The opening scene of episode one of Atlanta immediately brings the viewer into a scene that sets the tone for the entire series. The tone is very much a poor neighborhood with the show’s main characters trying to make it out of this poverty. It’s the way these circumstances are told and played out that make FX’s Atlanta a must-watch.
Meet Earn (Donald Glover). As the main protagonist, Earn is on a path of self-discovery. He’s a lethargic, witty and curious millennial looking to get into “the business” in any way he can. His cousin, Al (Brian Tyree Henry), is an up and coming rapper in the Atlanta area known as Paper Boi. In the early episodes, we see him struggle with the repercussions that come from the events of the first episode and his rising fame. Darius (Keith Stanfield) is Al’s righthand man who isn’t always there mentally. Vanessa (Zazie Beetz) is Earn’s former lover and the the two have a daughter.
Atlanta isn’t afraid to break the rules of traditional comedies. There’s often long droughts without dialogue and the characters just being there or moving around. There’s a real natural feeling that goes with this. A show that does this similarly is Louie, also on FX, where the camera often just pans an area to capture emotion. To add to this real world feeling, the show incorporates contemporary cultural aspects like social media into the plot and character dialogue. One early episode involves a YouTube personality harassing Al as one of his songs becomes popular.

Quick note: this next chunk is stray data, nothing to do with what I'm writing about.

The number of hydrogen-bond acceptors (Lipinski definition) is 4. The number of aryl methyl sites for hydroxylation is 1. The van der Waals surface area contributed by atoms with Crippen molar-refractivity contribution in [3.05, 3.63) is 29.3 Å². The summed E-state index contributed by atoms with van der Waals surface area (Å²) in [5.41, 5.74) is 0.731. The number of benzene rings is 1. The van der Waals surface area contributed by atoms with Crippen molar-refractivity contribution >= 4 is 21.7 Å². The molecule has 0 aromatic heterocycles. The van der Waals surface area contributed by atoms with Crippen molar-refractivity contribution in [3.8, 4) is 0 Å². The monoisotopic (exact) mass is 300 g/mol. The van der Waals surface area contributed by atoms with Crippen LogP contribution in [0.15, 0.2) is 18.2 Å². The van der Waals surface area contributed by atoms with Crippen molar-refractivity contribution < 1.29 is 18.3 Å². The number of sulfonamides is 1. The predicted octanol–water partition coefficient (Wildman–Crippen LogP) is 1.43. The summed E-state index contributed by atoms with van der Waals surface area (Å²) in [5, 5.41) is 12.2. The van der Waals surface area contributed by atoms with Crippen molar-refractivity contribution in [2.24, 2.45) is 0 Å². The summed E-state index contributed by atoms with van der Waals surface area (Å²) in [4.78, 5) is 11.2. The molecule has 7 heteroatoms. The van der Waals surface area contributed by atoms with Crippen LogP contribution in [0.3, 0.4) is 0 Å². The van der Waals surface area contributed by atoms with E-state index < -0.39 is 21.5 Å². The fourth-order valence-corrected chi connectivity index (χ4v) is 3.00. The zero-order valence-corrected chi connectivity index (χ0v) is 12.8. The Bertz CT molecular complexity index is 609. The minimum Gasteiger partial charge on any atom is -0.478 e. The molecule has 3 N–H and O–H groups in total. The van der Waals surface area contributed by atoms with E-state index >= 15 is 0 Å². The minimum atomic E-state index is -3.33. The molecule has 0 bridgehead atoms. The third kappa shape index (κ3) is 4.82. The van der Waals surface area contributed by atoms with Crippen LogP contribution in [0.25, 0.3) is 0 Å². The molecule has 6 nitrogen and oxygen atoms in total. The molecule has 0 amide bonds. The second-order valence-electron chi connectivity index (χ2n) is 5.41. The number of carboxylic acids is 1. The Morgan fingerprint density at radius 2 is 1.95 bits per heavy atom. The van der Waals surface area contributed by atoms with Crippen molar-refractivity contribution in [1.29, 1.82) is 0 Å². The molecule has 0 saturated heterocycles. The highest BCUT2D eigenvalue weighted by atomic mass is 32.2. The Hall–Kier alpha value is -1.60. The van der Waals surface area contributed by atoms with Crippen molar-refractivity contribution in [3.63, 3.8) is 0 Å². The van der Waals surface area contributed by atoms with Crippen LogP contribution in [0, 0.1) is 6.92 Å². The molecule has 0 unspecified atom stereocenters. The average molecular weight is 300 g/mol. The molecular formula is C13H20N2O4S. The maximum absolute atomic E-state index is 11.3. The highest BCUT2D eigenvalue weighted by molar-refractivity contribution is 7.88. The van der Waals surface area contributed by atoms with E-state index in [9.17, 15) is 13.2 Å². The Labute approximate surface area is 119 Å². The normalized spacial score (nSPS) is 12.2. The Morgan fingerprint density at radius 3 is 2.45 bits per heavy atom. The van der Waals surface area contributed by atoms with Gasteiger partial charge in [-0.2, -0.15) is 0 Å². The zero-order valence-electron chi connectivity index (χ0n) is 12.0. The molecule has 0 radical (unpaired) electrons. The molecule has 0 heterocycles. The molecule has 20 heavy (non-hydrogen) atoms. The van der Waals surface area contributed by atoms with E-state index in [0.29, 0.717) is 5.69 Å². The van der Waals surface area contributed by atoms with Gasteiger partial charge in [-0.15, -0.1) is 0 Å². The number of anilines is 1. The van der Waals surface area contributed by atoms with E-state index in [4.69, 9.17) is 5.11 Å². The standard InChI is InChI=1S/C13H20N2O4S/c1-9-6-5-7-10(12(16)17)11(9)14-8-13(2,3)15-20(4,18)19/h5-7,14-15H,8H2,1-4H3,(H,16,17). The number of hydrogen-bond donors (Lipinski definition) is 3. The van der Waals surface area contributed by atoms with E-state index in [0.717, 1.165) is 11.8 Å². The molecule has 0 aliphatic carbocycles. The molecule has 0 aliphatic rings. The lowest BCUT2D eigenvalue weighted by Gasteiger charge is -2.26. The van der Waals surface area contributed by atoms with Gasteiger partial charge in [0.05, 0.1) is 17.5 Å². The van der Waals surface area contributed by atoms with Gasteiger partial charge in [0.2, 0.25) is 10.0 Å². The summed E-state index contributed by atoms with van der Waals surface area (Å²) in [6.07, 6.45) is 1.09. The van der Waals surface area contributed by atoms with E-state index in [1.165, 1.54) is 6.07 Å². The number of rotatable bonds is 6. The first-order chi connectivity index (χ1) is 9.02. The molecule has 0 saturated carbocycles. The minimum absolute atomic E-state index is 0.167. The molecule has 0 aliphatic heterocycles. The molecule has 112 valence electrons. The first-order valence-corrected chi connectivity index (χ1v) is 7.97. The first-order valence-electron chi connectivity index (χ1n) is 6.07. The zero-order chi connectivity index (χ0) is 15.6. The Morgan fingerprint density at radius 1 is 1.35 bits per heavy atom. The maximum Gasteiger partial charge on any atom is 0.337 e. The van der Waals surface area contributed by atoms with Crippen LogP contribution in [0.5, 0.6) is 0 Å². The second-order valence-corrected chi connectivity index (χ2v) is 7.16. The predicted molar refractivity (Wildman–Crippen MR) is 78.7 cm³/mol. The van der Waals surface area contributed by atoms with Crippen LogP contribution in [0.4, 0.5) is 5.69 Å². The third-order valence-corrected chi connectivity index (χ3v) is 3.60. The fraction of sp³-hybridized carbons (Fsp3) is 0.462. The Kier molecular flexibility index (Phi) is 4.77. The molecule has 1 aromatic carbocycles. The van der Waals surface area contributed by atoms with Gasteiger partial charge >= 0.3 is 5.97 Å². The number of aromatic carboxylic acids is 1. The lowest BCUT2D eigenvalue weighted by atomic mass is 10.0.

The dialogue itself is really well-written. It’s fluid and something small it does is add pauses between word exchanges. Glover writes characters well and you become vested in them and their goals. The situations they get themselves into are often very relatable. In one episode, Earn takes Vanessa out for a date to an expensive restaurant and is stressing about affording it the entire time.
The show also blends elements of a drama into it. We see episodes that incorporate the main core of characters throughout the episode and then we see others that focus on just one character, like Al or Vanessa. This dramatic element adds to it tense and very dire circumstances where you feel yourself feeling for the characters. You’re let down when the characters are let down, you feel their happiness, you feel their anguish.
Atlanta’s cinematography is absolutely stunning. Each episode incorporates the title card into a shot and it’s always so satisfying. Overall, the wide shots and panning shots really bring you into the world and make Atlanta look really beautiful.
The only downside to Atlanta is that it’s currently only slated to air ten episodes. I’m sure its success will bring a second season, but this first season will still end sooner than it has to. The only legal way to catch up on Atlanta is by using FX’s streaming service FX NOW. If you are able to watch it, don’t waste any time and do it now.